We hunt through caves,
comb the countryside,
intercept and misread signals.

“the body is telling you that something is not right.”

B-movie actor/truck driver, Jefferson Jefferson,
a union man and a man with hands, resolve.
A burning in his gastro-intelligence
told him that he needed to make a change.

Put finger in the eye, Shakey,
Our cake is dough on both sides.

In his favorite interview
Warren Oates is said to say,
"This sure beats working,"
and a smiling Ben Johnson agrees,
"It does. It sure beats working."

"quick, quizzical half moves...
Tharp's language for the working class." [j. acocella]

(He dreamt last night of salted peanuts
and today he ate salted peanuts.
He was a free thinker,
He never charged a dime for what he did!
He led orchestration in a thing called the Monster Symphony.
(I will write a lot more about him later.))

I lost an ad campaign and
my family had to foot the bill—

Spun round,
Paralyzed. (Paralyzezed)

I put my high heels on,
For it was the year of the blue jeans.
I rode my horse into town,
the mile of 18 above the ground.
I dug around,
I got ‘em big rig-rounded,
I put you down,
And I put myself down.

It was the year of the blue jeans
and beauty queens.
Angelic dreams.

To the tired teachers of Doug Lipscomb:
When You Don't Need Me I'll Be In The Recovery Room
A big, empty high school gymnasium—
now that is art.
And when Doug walked slowly across it, his chin on his chest,
it was sublime.

Arms and legs akimbo
in New Missouri.

Learn to keep your lip down,
and your face coherent,
and the sky may not fall.

(in a barely audible home video sound)
“Think yer pretty smart, don’t you?”
“You are making yourself old.”
“You are a bum.”
A silhouetted shape wades into the picture,
preaches from pools of glistening emotion
a kind of thick sadness,
almost like you could grab it in your hands and break it.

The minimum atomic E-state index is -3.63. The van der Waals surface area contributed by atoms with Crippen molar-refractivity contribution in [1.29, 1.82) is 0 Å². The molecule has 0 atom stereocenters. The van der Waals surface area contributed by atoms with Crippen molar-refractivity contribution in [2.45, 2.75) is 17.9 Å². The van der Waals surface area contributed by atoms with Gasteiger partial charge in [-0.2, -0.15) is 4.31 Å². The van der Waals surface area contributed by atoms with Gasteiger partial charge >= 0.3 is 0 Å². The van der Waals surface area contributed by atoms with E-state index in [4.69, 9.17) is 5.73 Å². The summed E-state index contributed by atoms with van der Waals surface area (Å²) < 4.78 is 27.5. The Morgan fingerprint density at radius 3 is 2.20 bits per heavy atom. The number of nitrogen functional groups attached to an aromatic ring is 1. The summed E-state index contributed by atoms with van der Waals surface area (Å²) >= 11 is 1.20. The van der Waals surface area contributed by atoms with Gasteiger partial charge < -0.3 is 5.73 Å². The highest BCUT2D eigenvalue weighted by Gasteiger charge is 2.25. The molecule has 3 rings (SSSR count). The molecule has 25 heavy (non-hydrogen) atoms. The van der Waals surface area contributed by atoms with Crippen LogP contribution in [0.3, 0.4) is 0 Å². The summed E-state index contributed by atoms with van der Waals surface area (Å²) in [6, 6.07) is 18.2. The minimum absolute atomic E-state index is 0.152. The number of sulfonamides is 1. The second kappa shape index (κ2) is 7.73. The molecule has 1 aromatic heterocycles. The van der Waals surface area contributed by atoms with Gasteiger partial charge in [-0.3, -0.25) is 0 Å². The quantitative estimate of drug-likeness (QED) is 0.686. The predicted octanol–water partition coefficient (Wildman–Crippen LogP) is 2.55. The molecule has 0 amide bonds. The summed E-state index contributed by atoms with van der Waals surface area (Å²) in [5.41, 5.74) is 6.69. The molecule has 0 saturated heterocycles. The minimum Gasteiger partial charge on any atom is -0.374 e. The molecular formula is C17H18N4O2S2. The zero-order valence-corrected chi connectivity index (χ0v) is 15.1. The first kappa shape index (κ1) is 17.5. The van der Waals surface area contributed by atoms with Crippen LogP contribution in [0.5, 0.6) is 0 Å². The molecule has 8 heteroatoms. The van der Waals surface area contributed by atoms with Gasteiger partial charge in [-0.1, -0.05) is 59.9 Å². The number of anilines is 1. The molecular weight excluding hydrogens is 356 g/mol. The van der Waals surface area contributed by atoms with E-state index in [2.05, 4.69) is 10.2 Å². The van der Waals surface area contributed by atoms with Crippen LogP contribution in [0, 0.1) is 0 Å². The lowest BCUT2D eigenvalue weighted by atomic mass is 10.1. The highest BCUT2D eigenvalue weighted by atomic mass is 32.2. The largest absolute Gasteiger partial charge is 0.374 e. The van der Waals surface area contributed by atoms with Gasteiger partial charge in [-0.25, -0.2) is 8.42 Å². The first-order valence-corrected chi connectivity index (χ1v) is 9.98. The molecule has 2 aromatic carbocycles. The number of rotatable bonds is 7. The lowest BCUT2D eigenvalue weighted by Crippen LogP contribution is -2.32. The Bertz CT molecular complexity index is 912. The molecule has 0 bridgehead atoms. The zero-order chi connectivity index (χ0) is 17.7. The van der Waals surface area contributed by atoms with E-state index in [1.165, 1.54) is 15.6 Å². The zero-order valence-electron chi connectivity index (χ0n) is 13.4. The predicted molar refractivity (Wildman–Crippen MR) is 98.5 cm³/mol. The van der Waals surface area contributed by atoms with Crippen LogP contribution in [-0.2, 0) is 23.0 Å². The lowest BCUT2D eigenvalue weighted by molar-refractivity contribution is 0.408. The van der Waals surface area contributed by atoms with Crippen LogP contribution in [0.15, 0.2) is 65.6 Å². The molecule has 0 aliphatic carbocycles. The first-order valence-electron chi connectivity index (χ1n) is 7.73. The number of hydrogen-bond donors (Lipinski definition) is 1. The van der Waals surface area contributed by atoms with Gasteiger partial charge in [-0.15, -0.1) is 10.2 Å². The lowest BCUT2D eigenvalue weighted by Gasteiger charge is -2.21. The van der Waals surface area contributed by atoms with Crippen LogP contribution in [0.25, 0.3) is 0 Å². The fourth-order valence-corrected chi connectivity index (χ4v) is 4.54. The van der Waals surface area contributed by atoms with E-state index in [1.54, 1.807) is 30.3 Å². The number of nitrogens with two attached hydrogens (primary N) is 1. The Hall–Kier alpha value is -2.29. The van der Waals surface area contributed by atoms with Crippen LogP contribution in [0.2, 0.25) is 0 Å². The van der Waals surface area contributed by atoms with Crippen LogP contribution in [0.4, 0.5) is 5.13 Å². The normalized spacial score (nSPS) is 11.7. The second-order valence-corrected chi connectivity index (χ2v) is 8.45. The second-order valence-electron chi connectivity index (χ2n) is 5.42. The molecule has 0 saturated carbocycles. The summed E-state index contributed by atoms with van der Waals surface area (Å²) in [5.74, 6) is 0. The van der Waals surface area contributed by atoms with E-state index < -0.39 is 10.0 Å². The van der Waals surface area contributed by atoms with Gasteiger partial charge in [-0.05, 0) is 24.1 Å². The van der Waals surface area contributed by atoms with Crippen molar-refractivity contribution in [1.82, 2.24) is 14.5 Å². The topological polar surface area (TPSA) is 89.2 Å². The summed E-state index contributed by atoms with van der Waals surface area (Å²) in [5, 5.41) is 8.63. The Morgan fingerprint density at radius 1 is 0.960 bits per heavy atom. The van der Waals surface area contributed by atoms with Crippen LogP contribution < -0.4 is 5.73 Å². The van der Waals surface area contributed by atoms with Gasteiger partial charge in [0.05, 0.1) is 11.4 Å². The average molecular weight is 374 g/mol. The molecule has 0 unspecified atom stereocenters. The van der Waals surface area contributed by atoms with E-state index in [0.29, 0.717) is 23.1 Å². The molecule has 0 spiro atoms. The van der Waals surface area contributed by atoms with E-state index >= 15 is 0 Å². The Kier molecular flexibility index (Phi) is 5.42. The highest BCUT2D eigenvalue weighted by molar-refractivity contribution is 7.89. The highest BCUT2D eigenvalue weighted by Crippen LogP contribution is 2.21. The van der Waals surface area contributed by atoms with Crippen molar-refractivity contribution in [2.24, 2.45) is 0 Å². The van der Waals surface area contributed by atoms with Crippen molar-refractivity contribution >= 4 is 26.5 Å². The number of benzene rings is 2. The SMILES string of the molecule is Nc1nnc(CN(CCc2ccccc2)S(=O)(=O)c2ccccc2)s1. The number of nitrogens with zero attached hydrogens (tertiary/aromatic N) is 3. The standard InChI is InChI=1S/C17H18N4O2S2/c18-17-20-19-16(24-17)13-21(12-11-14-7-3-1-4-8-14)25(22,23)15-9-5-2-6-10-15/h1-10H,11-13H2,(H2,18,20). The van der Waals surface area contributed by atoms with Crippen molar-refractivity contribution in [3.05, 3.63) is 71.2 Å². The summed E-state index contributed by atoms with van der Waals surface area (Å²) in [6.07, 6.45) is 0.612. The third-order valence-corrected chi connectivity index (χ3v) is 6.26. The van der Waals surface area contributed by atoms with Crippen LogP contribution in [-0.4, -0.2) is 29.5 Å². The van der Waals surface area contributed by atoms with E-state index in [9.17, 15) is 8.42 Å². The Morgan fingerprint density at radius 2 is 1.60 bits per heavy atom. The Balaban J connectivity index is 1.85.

“The eyes hurt.”

“I am sorry that I shortened our time together by 20, 30 years . . . “
“ . . . more . . .”

Cute Devil and Cute Devil
Theirs was a finely calibrated series of eye contacts.

I had said to the arresting officers that I was “the sober chaufeur.”
Bathed in flashing blue and red siren lights,
The bunch of them thought that was pretty hilarious!
And it was, really.

Seis de Mayo—
La Seisa, we call it,
the day after. . .

post-video, the shoot,
everything is scattered into corners
waiting and thinking
i have been mean
casually cool is
in no way casual
and in no way cool
and you sure did know
“you sure did know a lot of people in there.”
“that’s the thing in this town.”
rhymes with frown
rhymes with gown
the new word lown
and it somehow rhymes with you
and mean rhymes with short
and hung with over

Thursday, August 24, 2006

Raised in the centers for disease control,
we slept at night like bags of rocks tossed into a body of water,
our little eyelids a bruisy hue embarrassing to the angels
who stood by in pools of light and stared at their feet
as they wrapped their wings ever tighter around their chests.
There was a tenor to the way we asked for things which was nigh unlistenable.

State of the Union

You asked all of them to leave
in that special way you have of not asking,
and some time later you think you may go mad so lonely,
but such is not madness,
and such is not loneliness.

You may no longer claim to be the great ape hayseed.

Progress tonight will be judged by the number of cigarettes you do not smoke,
the number of drinks you do not imbibe,
and you are 0-for-Alot.
It is well to feel proud—
There is no secret to the fact you could stand to afford yourself a great deal more pride.